Doctors say some diets can do more harm than good

By: Ivanhoe Broadcasting Network
June 21, 2019

The number of Americans who are gluten-free has tripled in the last decade. But, if you're not allergic to gluten, toxicologist Maitava Dasgupta says avoiding it could be harmful.

"If you don't have a gluten allergy, there's no need to go for gluten-free food," Dasgupta said.

Low gluten diets are linked to type-2 diabetes and heart disease, as well as deficiencies in iron, folate and fiber.

Juicing can be dangerous, too; juices are packed with calories and sugar, with none of the fiber in whole fruit.

Research shows juicing ups the risk of high blood pressure and type-2 diabetes.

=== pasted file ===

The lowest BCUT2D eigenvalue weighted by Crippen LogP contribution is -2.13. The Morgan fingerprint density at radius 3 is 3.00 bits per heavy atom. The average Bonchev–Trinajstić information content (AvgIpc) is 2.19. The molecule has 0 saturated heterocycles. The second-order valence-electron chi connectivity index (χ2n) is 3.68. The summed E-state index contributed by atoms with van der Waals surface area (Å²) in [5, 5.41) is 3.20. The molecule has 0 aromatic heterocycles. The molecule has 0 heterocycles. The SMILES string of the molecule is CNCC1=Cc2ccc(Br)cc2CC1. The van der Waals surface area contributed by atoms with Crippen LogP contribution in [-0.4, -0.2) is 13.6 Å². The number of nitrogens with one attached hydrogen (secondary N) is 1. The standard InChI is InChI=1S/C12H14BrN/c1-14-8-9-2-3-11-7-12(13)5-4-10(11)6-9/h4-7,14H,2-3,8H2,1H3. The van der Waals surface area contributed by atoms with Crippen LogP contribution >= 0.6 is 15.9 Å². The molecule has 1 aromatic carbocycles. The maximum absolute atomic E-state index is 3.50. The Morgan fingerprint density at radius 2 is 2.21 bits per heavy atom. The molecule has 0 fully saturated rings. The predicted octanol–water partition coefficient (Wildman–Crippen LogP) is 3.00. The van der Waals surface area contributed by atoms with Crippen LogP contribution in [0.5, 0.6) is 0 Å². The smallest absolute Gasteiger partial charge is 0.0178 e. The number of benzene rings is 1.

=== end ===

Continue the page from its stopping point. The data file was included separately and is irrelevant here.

"There's no scientific evidence that juice can cleanse the body from toxins," Dasgupta continued.

Doctors also worry about the rise of coconut oil, a saturated fat.

"First of all," Dasgupta explained, "It's a source of fat and calories that most people don't need. It just makes you fat."

It also causes a toxic reaction in the liver.

Doctor Jim Shoemaker says your body is actually programmed to defend against it.

"I think taking extra coconut oil is not a good idea," he said.

Dr. Shoemaker doesn't think vitamins and supplements are a good idea, either; excess vitamins make proteins less soluble in cellular fluid, leading to protein aggregation.

"When the proteins aggregate or stick to each other or 'misfold,' that causes diseases like Alzheimer's and, interestingly, also diseases like type-2 diabetes."



 
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